City Streets and Signs of Improvement

Remember those “safety” signs the city recently unfurled, Slow Down For Us? It appears the city has released a new phase in this program, Please Stop For Us (I can’t find any reference of this initiative on the city’s site):

066All the same critiques apply to this sign as applied to Slow Down For Us. This isn’t really a safety plan; it’s a tacit admission that the city has built ridiculously unsafe infrastructure for our city (this sign was spotted just off Fifth Avenue near Bank Street). Streets with residences, children at play, (relatively) high pedestrian and bike modal shares, and a good deal of density aren’t actually safe for those who are using the streets on a regular basis.

It’s gross that our city leaders eschew actualy safety in favour of these awareness campaigns while continuing to build a thoroughly unsafe city.

Nonetheless, I kind of like this program.

You see, just as Slow Down For Us is a tacit admission of failure, Please Stop For Us, is tacit recognition that cars don’t actually the rule the road, and drivers have an obligation not to kill people. When people are driving on our city’s streets, they should stop for other people who are using the street.

To get a better sense of this, it is important to realize the purpose of city streets. Streets are not meant primarily for facilitating transportation; streets are meant to facilitate city life. Especially in dense urban areas, the purpose of the street is to engage the resident. For shopping. For socializing. For recreation. For entertainment. For exercise.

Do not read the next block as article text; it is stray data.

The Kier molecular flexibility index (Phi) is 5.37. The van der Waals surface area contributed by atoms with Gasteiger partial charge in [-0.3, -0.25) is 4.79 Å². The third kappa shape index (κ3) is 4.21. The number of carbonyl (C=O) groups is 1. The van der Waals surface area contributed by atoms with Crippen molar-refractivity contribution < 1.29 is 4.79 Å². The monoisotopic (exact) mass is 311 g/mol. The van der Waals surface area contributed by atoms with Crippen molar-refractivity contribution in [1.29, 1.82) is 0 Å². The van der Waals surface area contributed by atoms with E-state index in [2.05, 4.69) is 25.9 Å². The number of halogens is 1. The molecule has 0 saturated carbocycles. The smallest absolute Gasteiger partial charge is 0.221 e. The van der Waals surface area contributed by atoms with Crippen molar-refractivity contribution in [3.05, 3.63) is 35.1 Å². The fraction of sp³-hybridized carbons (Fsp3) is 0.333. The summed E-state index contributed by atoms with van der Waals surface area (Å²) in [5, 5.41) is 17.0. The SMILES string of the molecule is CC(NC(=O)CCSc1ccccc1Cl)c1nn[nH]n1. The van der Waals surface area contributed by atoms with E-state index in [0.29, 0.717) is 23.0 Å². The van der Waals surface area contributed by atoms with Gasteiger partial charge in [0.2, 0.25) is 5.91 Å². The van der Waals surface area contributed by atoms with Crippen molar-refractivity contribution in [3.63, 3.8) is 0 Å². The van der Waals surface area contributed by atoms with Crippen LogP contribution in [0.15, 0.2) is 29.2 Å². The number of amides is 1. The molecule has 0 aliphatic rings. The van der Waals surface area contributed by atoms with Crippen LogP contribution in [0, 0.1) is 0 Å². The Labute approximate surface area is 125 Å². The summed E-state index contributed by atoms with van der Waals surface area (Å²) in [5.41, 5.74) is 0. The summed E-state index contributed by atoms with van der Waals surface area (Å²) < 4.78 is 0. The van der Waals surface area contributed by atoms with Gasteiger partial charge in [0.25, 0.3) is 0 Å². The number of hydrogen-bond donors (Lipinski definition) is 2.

It is more important for the life of the city that people be engaged in the life of our streets rather than speeding through them, 20 – 30 km/h over the speed limit. This is why we need road diets, wider sidewalks, raised crosswalks, bike lanes, reduced speed limits and a host of other city-engaging initiatives.

This is why drivers need to stop for us.

One thought on “City Streets and Signs of Improvement

  1. As usual I enjoy reading your blogs and I agree more or less entirely. The thing is it does not make any difference – it did not change urban policy into the direction you and I would prefer it to go (and probably a majority of people if they had seen the result): human, excessible, place of social interaction, etc.

    During the past 20 years we work (build) around the car traffic to get the bicycle (pedestrian -) traffic safer and more widespread. It does not work. Even worse: where car and bicycle infrastructure meet it is extremly dangerous and unsafe – the same is true on pedestrian and bicycle infrastructure. NCC’s multiusage recreational paths are an example here. And I see it even worse in Berlin where I currently live where the nobel idea to provide a bicycle infrastructure led to a horror system. Even in Kopenhagen, the mecca of bicycle traffic, I have not seen one child riding on its, admitetly, big bicycle infrastructure.

    I think there is only an either-or approach to traffic in a city. Building around car traffic is just an excuse for continuing the status-quo and providing a few bread crumbs to you and me. I admit I have no idea to get to a carless city.

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